Makieda Mckenzie what scrolling through TikTok when it first dawned on her: People in the internet age are like sharks. Not in the colloquial sense where we might label an especially cunning colleague in the corporate world a shark, but much more literally. Our attentions are captured through bright colors, iridescence, and thrashing. And everyone feels like they must keep swimming.
What inspired this thought for Mckenzie wasn’t a TikTok video about sharks, or even a reel dissecting attention spans. Instead, it was a three-minute clip of Greta Gerwig’s Little Women presented side-by-side with a screen recording of a content creator rolling various glass bottles down a flight of stairs to see which would shatter most quickly.
“When I was watching it I could literally feel the dopamine rush,” Mckenzie says. “I was like, ‘Oh, wow, bright colors and flashing lights!’ The light reflecting off the bottles as they broke got me hooked.”
As a college student, Mckenzie is a self-declared “expert in multitasking,” alternating between various YouTube videos in the library while cranking out calculus problem sets. She likes multiple forms of stimulation. These so-called dual videos offer “something for my brain to, like, put in the back while I’m taking in other information.”
Dual videos, which have been increasing in popularity on TikTok this summer, generally feature a clip from a movie or show next to a repetitive act like rolling bottles or a task like baking or compressing metal. Mckenzie is very much not alone in her fascination with them. Aidan LeBlanc, another college student, finds that dual stimulation is his perfect pace. “Usually the colors or flashiness of these videos is what initially ropes me in,” he says. “It’s like a supplement for my brain to stay stimulated while I watch an influencer’s apology video or a clip from a docuseries or whatever.”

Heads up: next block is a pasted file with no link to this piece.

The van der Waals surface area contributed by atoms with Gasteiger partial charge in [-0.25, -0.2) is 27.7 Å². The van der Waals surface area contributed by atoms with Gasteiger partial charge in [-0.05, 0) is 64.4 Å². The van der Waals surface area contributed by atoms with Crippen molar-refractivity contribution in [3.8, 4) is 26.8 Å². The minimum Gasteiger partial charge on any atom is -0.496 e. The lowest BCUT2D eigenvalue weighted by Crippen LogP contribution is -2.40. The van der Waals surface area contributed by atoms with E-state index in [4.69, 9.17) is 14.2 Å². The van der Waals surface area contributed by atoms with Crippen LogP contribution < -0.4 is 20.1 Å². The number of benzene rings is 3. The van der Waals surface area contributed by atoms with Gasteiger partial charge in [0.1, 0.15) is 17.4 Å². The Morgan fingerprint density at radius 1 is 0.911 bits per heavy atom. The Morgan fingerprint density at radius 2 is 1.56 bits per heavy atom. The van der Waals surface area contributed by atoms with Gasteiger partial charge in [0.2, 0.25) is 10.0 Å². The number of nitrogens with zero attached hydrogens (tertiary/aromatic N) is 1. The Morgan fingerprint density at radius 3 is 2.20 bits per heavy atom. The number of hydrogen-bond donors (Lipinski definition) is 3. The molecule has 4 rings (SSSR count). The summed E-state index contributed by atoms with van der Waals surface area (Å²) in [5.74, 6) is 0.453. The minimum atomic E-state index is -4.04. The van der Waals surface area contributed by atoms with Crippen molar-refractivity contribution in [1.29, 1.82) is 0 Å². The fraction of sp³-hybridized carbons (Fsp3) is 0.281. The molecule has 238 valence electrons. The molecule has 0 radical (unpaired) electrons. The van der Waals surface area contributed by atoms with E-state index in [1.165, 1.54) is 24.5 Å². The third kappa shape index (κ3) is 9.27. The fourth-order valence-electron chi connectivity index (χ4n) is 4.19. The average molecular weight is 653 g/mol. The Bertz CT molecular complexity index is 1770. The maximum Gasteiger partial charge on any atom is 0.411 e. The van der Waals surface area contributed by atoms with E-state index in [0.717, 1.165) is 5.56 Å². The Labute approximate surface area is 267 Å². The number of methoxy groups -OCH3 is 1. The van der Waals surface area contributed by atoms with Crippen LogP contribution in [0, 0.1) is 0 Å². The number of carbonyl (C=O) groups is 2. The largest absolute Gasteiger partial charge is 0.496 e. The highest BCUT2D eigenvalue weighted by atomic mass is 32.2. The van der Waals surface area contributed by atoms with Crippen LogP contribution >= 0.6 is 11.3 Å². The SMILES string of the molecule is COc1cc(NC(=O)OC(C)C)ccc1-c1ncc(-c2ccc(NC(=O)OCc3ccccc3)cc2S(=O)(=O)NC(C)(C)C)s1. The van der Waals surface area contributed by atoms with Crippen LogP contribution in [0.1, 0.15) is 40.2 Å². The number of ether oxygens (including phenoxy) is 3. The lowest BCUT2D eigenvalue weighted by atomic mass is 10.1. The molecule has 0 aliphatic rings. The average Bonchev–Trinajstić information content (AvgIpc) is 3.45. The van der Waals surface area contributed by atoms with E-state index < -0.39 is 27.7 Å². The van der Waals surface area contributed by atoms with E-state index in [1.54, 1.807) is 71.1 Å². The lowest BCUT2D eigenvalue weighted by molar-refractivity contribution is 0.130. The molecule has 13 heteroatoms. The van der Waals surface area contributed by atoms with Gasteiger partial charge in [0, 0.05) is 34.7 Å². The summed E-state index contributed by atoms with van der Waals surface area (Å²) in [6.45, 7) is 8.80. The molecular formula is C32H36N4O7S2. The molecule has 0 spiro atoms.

According to Gloria Mark, author of Attention Span: A Groundbreaking Way to Restore Balance, Happiness and Productivity, LeBlanc and Mckenzie’s media consumption habits mirror those of other young people who grew up with the internet. “It’s a cultural indoctrination, to grow used to and even prefer these kinds of highly stimulating fast scene shifts, and as a result, it’s growing even harder for young people to pay attention to something that’s more slow-moving, or even with longer amounts of text,” Mark says. “There are so many forces banding together that are just reinforcing people, especially young people, to have short attention spans.”
Even though the dual video trend took off on TikTok, its origins come from a far more traditional source—Hollywood.
“For blockbuster films now, there’s something new on the screen like every two seconds,” Mark says. “And people are getting used to this, right? It’s hard for people to pay attention to one long shot where the visual information doesn’t change. It’s boring.”
The popularity of the videos is just TikTok doing what it does best: using its algorithm to cycle users through more clips like the one they just watched. Even if some dual videos get taken down for copyright violations for the films or shows they feature, others that pair a secondary stimulus with standard run-of-the-mill TikTok content are still there to garner more than 17 million views a pop